All revenue raising matters must originate in the House just as in the Congress of the United States. It takes a quorum to conduct business, and a majority of a quorum can pass any bill except a constitutional amendment, which requires a three-fifths vote of all those elected. An appropriation to a non-government organization such as a private college requires a two-thirds vote of those elected.

Members of the House are paid a salary of ten dollars a day plus expenses other than travel in the amount fixed by joint resolution of the legislature.



Regular Sessions

The Legislature convenes in regular annual sessions on the first Tuesday in February, except (1) in the first year of the four-year term, when the session will begin on the first Tuesday in March, and (2) in the last year of a four-year term, when the session will begin on the second Tuesday in January. The length of the regular session is limited to 30 meeting days within a period of 105 calendar days. There are usually two meeting or "legislative" days per week, with other days devoted to committee meetings. Special sessions of the Legislature may be called by the Governor, with the Proclamation listing the subjects which the Governor wishes considered. These sessions are limited to 12 legislative days within a 30 calendar day span. In a regular session, bills may be enacted on any subject. In a special session, legislation must be enacted only on those subjects which the Governor announces in his proclamation or "call." Anything not in the "call" requires a two-thirds vote of each house to be enacted.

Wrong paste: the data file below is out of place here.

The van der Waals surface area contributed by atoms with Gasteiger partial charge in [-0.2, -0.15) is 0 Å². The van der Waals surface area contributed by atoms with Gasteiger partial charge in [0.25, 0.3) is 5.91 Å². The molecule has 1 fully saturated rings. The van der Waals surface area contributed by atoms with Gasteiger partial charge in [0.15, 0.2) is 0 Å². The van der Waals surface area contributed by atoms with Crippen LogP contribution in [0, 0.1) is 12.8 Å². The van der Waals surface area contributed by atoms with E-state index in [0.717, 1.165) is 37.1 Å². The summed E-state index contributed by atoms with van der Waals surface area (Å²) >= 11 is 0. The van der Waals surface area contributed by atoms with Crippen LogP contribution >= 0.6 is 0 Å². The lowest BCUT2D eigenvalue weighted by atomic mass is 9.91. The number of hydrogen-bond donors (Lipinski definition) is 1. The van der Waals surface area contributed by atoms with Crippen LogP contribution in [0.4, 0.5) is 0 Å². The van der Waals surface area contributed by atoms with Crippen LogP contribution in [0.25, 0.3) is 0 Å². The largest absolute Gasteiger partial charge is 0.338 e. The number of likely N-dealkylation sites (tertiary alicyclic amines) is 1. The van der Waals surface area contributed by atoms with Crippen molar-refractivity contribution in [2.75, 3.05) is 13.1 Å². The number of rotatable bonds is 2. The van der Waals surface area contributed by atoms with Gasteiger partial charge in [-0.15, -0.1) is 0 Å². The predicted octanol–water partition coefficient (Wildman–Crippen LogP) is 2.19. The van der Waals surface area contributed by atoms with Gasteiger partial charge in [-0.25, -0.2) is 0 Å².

The Constitution provides that no law shall be passed except by a bill, which is a proposed law written out in the proper form. When approved by the legislative body and the Governor, the bill becomes an act. The lawmaking process begins with the introduction of the bill in either the House of Representatives or the Senate. Bills may be introduced in either house, with one limitation---bills which increase or decrease revenue must originate in the House of Representatives.

The order of business in each house provides a time for the introduction of bills. In order to give the people of a particular locality advance notice of the intent to introduce a bill affecting that locality, the Constitution provides that local and special bills (that is, those bills which apply to a particular named locality) must be advertised in a newspaper published in the county affected (or posted if there is no newspaper) for four consecutive weeks before introduction. Documentary proof that this notice has been provided is required before a local or special bill may be introduced. This process is known as Notice and Proof.